Tag Archives: Friends

Winning in the Twelfth Inning

How can you not be romantic about baseball? – Billy Beane

Last Saturday, my family had the opportunity to attend a baseball game at Fenway Park. For many years, I worked in a research lab across the street from Fenway, so taking the subway into the city brought back memories. You could not have asked for a more beautiful September afternoon to enjoy a baseball game.

America’s Pastime

Sitting in a good seat directly behind home plate, I quickly understood why baseball earned the appellation “America’s pastime”.  As the vendors came through the stands with hotdogs, lemonade, hot chocolate, and cotton candy, I felt like I was having a picnic with all the other fans. People passed money and napkins down the rows, helping each other. The entire stadium participated in “the wave”, standing with arms thrown in the air just long enough to create a ripple effect.  Everyone enjoyed a party in the stands for many innings as the two teams scored runs.

The Ninth Inning

The atmosphere changed a bit in the final inning. At the bottom of the eighth inning, the Boston Red Sox tied the Baltimore Orioles, 6-6. Everyone focused on the field during the ninth inning, especially me. When the Baltimore Orioles failed to score in the top of the ninth, I grew excited at the possibility of my home team winning this game. What a perfect ending to a perfect day!

Unfortunately for Red Sox fans, the ninth inning ended with the tie still standing. Now the Red Sox had to keep the Baltimore Orioles from scoring in yet another inning. While I grew a little nervous for the Red Sox, I felt I just received a bonus. I would have the chance to enjoy the game longer. In the top of the tenth inning, one player grounded out to third, one flied out to right, and the last player grounded out to second. Relief washed over me! Time to win the game in the bottom of the tenth.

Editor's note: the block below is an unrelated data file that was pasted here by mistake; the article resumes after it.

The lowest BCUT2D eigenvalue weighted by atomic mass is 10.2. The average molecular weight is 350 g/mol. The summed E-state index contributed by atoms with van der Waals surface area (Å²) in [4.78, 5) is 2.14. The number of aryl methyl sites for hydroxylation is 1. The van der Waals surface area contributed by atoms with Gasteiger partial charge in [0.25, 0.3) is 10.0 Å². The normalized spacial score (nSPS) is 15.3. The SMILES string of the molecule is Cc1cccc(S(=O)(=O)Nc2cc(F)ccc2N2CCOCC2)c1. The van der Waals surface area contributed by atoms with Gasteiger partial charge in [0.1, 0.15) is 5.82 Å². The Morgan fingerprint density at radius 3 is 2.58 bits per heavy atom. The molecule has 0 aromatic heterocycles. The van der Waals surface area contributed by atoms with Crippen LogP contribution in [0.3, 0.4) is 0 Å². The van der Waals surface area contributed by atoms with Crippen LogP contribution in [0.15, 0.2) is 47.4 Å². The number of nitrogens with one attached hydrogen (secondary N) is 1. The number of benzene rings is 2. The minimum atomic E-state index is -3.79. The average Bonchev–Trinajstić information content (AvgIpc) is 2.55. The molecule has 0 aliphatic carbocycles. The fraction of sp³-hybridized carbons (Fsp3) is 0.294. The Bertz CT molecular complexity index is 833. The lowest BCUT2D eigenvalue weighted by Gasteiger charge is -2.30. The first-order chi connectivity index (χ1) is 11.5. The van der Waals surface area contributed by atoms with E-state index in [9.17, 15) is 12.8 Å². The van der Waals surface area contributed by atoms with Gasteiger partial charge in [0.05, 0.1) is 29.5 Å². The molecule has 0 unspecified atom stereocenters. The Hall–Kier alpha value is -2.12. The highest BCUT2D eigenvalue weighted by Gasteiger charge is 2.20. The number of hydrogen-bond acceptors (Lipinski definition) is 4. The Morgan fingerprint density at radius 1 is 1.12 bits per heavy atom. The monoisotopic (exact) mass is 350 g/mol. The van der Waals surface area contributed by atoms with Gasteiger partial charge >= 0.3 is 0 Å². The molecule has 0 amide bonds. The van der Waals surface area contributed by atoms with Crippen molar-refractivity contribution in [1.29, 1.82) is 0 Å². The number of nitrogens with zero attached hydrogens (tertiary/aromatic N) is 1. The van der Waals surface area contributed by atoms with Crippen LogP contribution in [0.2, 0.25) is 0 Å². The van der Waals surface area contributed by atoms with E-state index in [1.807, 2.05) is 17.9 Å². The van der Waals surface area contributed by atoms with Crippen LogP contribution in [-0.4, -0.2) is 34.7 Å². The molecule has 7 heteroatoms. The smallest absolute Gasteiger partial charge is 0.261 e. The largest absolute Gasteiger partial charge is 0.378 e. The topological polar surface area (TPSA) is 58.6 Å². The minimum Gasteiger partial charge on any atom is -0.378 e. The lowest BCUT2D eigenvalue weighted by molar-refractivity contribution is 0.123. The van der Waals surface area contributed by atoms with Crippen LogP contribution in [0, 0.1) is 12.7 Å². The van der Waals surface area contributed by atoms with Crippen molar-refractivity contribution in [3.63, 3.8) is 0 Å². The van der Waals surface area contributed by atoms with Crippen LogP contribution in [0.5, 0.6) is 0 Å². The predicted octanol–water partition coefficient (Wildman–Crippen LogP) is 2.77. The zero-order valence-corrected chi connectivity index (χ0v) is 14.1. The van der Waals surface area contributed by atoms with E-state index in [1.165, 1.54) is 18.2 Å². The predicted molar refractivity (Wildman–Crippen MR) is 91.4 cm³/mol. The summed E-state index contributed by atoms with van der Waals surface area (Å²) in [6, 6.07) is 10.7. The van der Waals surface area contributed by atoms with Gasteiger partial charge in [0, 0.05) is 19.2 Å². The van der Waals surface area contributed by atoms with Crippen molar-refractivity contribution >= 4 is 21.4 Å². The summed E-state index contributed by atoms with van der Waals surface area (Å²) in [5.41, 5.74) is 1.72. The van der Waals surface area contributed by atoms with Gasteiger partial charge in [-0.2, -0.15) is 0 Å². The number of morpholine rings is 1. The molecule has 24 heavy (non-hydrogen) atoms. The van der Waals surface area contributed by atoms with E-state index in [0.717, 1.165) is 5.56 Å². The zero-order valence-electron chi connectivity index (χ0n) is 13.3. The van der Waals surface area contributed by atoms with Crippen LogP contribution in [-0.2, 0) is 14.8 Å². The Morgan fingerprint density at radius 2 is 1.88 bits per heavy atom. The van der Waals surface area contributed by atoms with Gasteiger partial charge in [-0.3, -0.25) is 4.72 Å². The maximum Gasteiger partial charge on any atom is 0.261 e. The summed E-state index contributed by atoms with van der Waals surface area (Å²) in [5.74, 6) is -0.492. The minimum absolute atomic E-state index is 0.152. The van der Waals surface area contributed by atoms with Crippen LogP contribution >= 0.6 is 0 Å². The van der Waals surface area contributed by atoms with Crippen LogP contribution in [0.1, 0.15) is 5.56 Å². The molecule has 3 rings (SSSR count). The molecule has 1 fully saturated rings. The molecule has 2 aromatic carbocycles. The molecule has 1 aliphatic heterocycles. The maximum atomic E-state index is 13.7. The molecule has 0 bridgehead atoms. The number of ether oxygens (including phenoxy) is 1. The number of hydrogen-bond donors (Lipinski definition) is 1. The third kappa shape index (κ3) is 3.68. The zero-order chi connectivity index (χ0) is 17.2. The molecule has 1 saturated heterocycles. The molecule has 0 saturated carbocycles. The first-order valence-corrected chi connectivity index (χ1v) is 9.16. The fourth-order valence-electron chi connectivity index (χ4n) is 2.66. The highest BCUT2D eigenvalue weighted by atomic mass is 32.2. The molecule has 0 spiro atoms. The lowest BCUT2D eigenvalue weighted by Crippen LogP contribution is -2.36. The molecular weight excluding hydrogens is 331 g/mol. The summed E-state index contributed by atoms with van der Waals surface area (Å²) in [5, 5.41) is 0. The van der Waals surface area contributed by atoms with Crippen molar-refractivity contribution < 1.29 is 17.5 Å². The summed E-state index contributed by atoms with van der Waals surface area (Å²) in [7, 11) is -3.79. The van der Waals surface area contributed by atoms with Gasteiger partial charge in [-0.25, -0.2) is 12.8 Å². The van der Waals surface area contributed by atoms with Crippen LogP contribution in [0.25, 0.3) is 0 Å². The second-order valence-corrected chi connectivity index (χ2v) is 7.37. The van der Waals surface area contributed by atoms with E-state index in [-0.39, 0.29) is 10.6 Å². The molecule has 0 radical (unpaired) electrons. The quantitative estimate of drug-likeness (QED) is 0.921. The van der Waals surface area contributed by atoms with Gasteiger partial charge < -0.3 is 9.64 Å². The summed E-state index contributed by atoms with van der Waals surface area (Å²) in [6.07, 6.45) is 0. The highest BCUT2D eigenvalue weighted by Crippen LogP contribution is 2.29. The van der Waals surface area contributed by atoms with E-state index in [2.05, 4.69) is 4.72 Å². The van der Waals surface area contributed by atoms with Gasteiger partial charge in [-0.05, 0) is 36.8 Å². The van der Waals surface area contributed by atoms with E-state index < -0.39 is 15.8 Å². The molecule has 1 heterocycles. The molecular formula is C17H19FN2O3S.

Only Runs Count

The shadow of the stadium grew long across the field, and many fans seated around me headed for home.  In baseball and in life, not everyone sticks around when the game goes into extra innings.  When one player singled to the left, then advanced to second when another player walked, I thought the Red Sox would win the game.  After all, they finally got on base, something the other team failed to do.  But in baseball, only runs count. The next player struck out swinging, and all the hard work was for nothing.

The Green Monster at Fenway Park runs out of room after ten innings, so the entire scoreboard was reset. Inning number eleven would be recorded as inning number one. Even more fans left the stadium. Would the Red Sox be able to keep the Orioles from scoring in yet another inning? The first two Orioles players struck out, and the third grounded out to second. Hope swelled in my heart! However, the Red Sox did not even get on base in the bottom of the eleventh.

Waiting to Win